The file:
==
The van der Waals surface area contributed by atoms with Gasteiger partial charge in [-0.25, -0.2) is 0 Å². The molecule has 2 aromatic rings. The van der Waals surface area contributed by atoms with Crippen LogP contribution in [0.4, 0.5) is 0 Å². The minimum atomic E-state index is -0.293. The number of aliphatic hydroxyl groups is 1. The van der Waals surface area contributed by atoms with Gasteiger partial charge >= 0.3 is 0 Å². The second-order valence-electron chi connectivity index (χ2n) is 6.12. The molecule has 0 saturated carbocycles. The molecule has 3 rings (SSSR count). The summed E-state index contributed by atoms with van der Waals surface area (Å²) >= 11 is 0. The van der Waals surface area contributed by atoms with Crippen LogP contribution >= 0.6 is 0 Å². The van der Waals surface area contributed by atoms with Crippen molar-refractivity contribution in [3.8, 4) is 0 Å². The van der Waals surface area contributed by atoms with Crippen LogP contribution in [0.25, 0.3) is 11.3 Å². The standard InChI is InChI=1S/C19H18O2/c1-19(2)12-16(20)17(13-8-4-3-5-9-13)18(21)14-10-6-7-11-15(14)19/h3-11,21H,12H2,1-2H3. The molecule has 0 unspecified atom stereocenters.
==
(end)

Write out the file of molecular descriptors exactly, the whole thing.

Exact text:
The van der Waals surface area contributed by atoms with Gasteiger partial charge in [-0.25, -0.2) is 0 Å². The molecule has 2 aromatic rings. The van der Waals surface area contributed by atoms with Crippen LogP contribution in [0.4, 0.5) is 0 Å². The minimum atomic E-state index is -0.293. The number of aliphatic hydroxyl groups is 1. The van der Waals surface area contributed by atoms with Gasteiger partial charge >= 0.3 is 0 Å². The second-order valence-electron chi connectivity index (χ2n) is 6.12. The molecule has 0 saturated carbocycles. The molecule has 3 rings (SSSR count). The summed E-state index contributed by atoms with van der Waals surface area (Å²) >= 11 is 0. The van der Waals surface area contributed by atoms with Crippen LogP contribution >= 0.6 is 0 Å². The van der Waals surface area contributed by atoms with Crippen molar-refractivity contribution in [3.8, 4) is 0 Å². The van der Waals surface area contributed by atoms with Crippen LogP contribution in [0.25, 0.3) is 11.3 Å². The standard InChI is InChI=1S/C19H18O2/c1-19(2)12-16(20)17(13-8-4-3-5-9-13)18(21)14-10-6-7-11-15(14)19/h3-11,21H,12H2,1-2H3. The molecule has 0 unspecified atom stereocenters.